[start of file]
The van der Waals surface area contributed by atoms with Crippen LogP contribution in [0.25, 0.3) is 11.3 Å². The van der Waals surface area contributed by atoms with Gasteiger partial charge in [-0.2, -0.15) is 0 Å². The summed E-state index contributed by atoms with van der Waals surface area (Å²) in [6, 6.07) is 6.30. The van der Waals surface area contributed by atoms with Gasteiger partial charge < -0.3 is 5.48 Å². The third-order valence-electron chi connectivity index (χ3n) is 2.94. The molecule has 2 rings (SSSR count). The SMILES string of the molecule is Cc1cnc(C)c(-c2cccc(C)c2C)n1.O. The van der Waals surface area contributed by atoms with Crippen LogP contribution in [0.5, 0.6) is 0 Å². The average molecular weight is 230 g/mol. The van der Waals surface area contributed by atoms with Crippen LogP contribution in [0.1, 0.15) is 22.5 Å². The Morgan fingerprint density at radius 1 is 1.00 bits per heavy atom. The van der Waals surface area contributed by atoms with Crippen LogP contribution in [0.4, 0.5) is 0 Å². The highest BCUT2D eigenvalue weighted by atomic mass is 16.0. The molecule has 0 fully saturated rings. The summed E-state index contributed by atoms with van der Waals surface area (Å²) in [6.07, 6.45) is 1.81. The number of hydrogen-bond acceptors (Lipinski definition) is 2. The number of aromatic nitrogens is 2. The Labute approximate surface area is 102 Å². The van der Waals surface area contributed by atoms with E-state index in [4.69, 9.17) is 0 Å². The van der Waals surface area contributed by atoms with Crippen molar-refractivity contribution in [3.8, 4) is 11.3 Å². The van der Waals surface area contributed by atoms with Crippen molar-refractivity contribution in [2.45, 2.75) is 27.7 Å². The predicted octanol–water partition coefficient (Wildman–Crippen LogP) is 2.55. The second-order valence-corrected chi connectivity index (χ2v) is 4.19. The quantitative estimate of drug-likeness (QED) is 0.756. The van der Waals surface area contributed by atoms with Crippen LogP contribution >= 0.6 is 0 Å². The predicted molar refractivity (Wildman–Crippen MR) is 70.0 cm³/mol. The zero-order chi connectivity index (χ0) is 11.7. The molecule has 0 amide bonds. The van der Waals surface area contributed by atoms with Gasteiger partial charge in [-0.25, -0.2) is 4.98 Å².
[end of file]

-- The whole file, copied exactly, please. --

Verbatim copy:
The van der Waals surface area contributed by atoms with Crippen LogP contribution in [0.25, 0.3) is 11.3 Å². The van der Waals surface area contributed by atoms with Gasteiger partial charge in [-0.2, -0.15) is 0 Å². The summed E-state index contributed by atoms with van der Waals surface area (Å²) in [6, 6.07) is 6.30. The van der Waals surface area contributed by atoms with Gasteiger partial charge < -0.3 is 5.48 Å². The third-order valence-electron chi connectivity index (χ3n) is 2.94. The molecule has 2 rings (SSSR count). The SMILES string of the molecule is Cc1cnc(C)c(-c2cccc(C)c2C)n1.O. The van der Waals surface area contributed by atoms with Crippen LogP contribution in [0.5, 0.6) is 0 Å². The average molecular weight is 230 g/mol. The van der Waals surface area contributed by atoms with Crippen LogP contribution in [0.1, 0.15) is 22.5 Å². The Morgan fingerprint density at radius 1 is 1.00 bits per heavy atom. The van der Waals surface area contributed by atoms with Crippen LogP contribution in [0.4, 0.5) is 0 Å². The highest BCUT2D eigenvalue weighted by atomic mass is 16.0. The molecule has 0 fully saturated rings. The summed E-state index contributed by atoms with van der Waals surface area (Å²) in [6.07, 6.45) is 1.81. The number of hydrogen-bond acceptors (Lipinski definition) is 2. The number of aromatic nitrogens is 2. The Labute approximate surface area is 102 Å². The van der Waals surface area contributed by atoms with E-state index in [4.69, 9.17) is 0 Å². The van der Waals surface area contributed by atoms with Crippen molar-refractivity contribution in [3.8, 4) is 11.3 Å². The van der Waals surface area contributed by atoms with Crippen molar-refractivity contribution in [2.45, 2.75) is 27.7 Å². The predicted octanol–water partition coefficient (Wildman–Crippen LogP) is 2.55. The second-order valence-corrected chi connectivity index (χ2v) is 4.19. The quantitative estimate of drug-likeness (QED) is 0.756. The van der Waals surface area contributed by atoms with Crippen LogP contribution >= 0.6 is 0 Å². The predicted molar refractivity (Wildman–Crippen MR) is 70.0 cm³/mol. The zero-order chi connectivity index (χ0) is 11.7. The molecule has 0 amide bonds. The van der Waals surface area contributed by atoms with Gasteiger partial charge in [-0.25, -0.2) is 4.98 Å².